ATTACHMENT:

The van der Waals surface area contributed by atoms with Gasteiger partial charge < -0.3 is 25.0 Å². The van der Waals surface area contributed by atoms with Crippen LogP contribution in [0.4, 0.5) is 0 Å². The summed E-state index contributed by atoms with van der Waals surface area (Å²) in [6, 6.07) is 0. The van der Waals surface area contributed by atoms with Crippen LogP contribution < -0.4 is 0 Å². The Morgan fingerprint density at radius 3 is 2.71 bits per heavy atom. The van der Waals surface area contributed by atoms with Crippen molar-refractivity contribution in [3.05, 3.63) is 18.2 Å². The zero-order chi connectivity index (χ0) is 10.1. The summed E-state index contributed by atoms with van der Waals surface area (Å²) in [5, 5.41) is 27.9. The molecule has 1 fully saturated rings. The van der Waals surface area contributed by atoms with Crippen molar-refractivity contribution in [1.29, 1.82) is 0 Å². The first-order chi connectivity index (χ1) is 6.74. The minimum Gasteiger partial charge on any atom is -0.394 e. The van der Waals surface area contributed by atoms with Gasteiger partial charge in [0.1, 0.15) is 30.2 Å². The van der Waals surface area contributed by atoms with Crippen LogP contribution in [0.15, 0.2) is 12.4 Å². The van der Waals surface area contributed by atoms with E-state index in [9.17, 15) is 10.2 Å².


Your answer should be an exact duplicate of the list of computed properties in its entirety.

The van der Waals surface area contributed by atoms with Gasteiger partial charge < -0.3 is 25.0 Å². The van der Waals surface area contributed by atoms with Crippen LogP contribution in [0.4, 0.5) is 0 Å². The summed E-state index contributed by atoms with van der Waals surface area (Å²) in [6, 6.07) is 0. The van der Waals surface area contributed by atoms with Crippen LogP contribution < -0.4 is 0 Å². The Morgan fingerprint density at radius 3 is 2.71 bits per heavy atom. The van der Waals surface area contributed by atoms with Crippen molar-refractivity contribution in [3.05, 3.63) is 18.2 Å². The zero-order chi connectivity index (χ0) is 10.1. The summed E-state index contributed by atoms with van der Waals surface area (Å²) in [5, 5.41) is 27.9. The molecule has 1 fully saturated rings. The van der Waals surface area contributed by atoms with Crippen molar-refractivity contribution in [1.29, 1.82) is 0 Å². The first-order chi connectivity index (χ1) is 6.74. The minimum Gasteiger partial charge on any atom is -0.394 e. The van der Waals surface area contributed by atoms with Gasteiger partial charge in [0.1, 0.15) is 30.2 Å². The van der Waals surface area contributed by atoms with Crippen LogP contribution in [0.15, 0.2) is 12.4 Å². The van der Waals surface area contributed by atoms with E-state index in [9.17, 15) is 10.2 Å².